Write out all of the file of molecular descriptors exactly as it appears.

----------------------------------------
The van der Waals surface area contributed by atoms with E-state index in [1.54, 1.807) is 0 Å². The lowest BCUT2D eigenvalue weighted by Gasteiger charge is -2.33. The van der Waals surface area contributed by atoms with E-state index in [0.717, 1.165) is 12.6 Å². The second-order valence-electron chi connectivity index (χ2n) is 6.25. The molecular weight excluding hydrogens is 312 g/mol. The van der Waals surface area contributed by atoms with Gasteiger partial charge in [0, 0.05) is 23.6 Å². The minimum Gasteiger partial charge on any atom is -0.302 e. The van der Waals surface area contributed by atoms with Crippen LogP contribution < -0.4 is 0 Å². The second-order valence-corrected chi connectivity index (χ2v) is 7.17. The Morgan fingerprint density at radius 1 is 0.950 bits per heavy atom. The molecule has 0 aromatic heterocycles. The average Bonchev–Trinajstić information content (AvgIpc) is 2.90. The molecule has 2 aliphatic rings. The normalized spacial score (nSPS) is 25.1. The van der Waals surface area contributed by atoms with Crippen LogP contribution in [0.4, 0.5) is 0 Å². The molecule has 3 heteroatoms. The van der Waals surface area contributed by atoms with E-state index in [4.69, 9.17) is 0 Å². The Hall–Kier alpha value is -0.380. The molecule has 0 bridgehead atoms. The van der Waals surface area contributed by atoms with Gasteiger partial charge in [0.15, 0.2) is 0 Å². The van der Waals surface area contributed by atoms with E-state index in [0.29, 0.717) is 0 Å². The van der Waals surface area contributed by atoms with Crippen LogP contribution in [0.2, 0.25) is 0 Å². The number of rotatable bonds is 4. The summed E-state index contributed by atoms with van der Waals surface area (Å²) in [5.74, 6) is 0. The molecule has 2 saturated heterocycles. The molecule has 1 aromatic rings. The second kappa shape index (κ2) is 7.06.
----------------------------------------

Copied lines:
The van der Waals surface area contributed by atoms with E-state index in [1.54, 1.807) is 0 Å². The lowest BCUT2D eigenvalue weighted by Gasteiger charge is -2.33. The van der Waals surface area contributed by atoms with E-state index in [0.717, 1.165) is 12.6 Å². The second-order valence-electron chi connectivity index (χ2n) is 6.25. The molecular weight excluding hydrogens is 312 g/mol. The van der Waals surface area contributed by atoms with Gasteiger partial charge in [0, 0.05) is 23.6 Å². The minimum Gasteiger partial charge on any atom is -0.302 e. The van der Waals surface area contributed by atoms with Crippen LogP contribution < -0.4 is 0 Å². The second-order valence-corrected chi connectivity index (χ2v) is 7.17. The Morgan fingerprint density at radius 1 is 0.950 bits per heavy atom. The molecule has 0 aromatic heterocycles. The average Bonchev–Trinajstić information content (AvgIpc) is 2.90. The molecule has 2 aliphatic rings. The normalized spacial score (nSPS) is 25.1. The van der Waals surface area contributed by atoms with Crippen LogP contribution in [0.4, 0.5) is 0 Å². The molecule has 3 heteroatoms. The van der Waals surface area contributed by atoms with E-state index in [4.69, 9.17) is 0 Å². The Hall–Kier alpha value is -0.380. The molecule has 0 bridgehead atoms. The van der Waals surface area contributed by atoms with Gasteiger partial charge in [0.15, 0.2) is 0 Å². The van der Waals surface area contributed by atoms with E-state index in [0.29, 0.717) is 0 Å². The van der Waals surface area contributed by atoms with Crippen LogP contribution in [0.2, 0.25) is 0 Å². The number of rotatable bonds is 4. The summed E-state index contributed by atoms with van der Waals surface area (Å²) in [5.74, 6) is 0. The molecule has 2 saturated heterocycles. The molecule has 1 aromatic rings. The second kappa shape index (κ2) is 7.06.